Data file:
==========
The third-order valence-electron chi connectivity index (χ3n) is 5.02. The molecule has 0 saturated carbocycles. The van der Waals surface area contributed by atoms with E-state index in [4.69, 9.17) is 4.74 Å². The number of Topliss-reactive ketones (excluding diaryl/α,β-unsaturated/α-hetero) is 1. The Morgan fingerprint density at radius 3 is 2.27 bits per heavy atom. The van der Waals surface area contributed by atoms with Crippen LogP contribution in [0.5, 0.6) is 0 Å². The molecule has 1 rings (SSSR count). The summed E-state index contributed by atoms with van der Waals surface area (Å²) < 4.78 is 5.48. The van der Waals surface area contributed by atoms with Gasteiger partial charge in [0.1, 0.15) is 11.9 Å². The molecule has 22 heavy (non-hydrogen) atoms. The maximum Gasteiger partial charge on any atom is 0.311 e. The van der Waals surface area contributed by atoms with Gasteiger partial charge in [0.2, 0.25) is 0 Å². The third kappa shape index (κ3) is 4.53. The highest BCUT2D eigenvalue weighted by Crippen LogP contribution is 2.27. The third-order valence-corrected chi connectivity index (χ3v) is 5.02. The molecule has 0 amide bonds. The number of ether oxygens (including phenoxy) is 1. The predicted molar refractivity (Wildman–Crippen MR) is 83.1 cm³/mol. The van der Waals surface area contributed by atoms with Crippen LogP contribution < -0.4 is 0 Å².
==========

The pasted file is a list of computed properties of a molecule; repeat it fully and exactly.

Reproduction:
The third-order valence-electron chi connectivity index (χ3n) is 5.02. The molecule has 0 saturated carbocycles. The van der Waals surface area contributed by atoms with E-state index in [4.69, 9.17) is 4.74 Å². The number of Topliss-reactive ketones (excluding diaryl/α,β-unsaturated/α-hetero) is 1. The Morgan fingerprint density at radius 3 is 2.27 bits per heavy atom. The van der Waals surface area contributed by atoms with Crippen LogP contribution in [0.5, 0.6) is 0 Å². The molecule has 1 rings (SSSR count). The summed E-state index contributed by atoms with van der Waals surface area (Å²) < 4.78 is 5.48. The van der Waals surface area contributed by atoms with Gasteiger partial charge in [0.1, 0.15) is 11.9 Å². The molecule has 22 heavy (non-hydrogen) atoms. The maximum Gasteiger partial charge on any atom is 0.311 e. The van der Waals surface area contributed by atoms with Gasteiger partial charge in [0.2, 0.25) is 0 Å². The third kappa shape index (κ3) is 4.53. The highest BCUT2D eigenvalue weighted by Crippen LogP contribution is 2.27. The third-order valence-corrected chi connectivity index (χ3v) is 5.02. The molecule has 0 amide bonds. The number of ether oxygens (including phenoxy) is 1. The predicted molar refractivity (Wildman–Crippen MR) is 83.1 cm³/mol. The van der Waals surface area contributed by atoms with Crippen LogP contribution < -0.4 is 0 Å².